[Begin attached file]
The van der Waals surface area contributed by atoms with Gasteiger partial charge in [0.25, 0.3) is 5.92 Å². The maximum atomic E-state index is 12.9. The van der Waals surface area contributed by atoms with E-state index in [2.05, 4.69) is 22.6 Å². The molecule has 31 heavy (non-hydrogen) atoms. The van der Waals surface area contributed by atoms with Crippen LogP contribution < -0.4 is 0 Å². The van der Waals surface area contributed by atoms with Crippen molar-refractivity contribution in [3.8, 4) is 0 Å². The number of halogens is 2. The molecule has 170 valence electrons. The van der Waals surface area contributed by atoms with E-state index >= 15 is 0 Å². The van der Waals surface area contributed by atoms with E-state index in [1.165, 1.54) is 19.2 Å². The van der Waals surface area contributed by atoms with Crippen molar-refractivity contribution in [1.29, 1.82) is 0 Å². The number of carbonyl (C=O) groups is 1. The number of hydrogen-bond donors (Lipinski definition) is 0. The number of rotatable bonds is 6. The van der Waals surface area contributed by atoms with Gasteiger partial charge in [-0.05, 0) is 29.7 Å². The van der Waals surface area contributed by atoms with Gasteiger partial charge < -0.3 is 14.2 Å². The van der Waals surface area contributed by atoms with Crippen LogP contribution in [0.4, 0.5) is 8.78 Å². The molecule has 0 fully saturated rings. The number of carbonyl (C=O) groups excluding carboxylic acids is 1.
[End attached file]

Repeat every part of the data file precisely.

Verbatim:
The van der Waals surface area contributed by atoms with Gasteiger partial charge in [0.25, 0.3) is 5.92 Å². The maximum atomic E-state index is 12.9. The van der Waals surface area contributed by atoms with E-state index in [2.05, 4.69) is 22.6 Å². The molecule has 31 heavy (non-hydrogen) atoms. The van der Waals surface area contributed by atoms with Crippen LogP contribution < -0.4 is 0 Å². The van der Waals surface area contributed by atoms with Crippen molar-refractivity contribution in [3.8, 4) is 0 Å². The number of halogens is 2. The molecule has 170 valence electrons. The van der Waals surface area contributed by atoms with E-state index >= 15 is 0 Å². The van der Waals surface area contributed by atoms with E-state index in [1.165, 1.54) is 19.2 Å². The van der Waals surface area contributed by atoms with Crippen molar-refractivity contribution in [1.29, 1.82) is 0 Å². The number of carbonyl (C=O) groups is 1. The number of hydrogen-bond donors (Lipinski definition) is 0. The number of rotatable bonds is 6. The van der Waals surface area contributed by atoms with Gasteiger partial charge in [-0.05, 0) is 29.7 Å². The van der Waals surface area contributed by atoms with Gasteiger partial charge < -0.3 is 14.2 Å². The van der Waals surface area contributed by atoms with Crippen LogP contribution in [0.4, 0.5) is 8.78 Å². The molecule has 0 fully saturated rings. The number of carbonyl (C=O) groups excluding carboxylic acids is 1.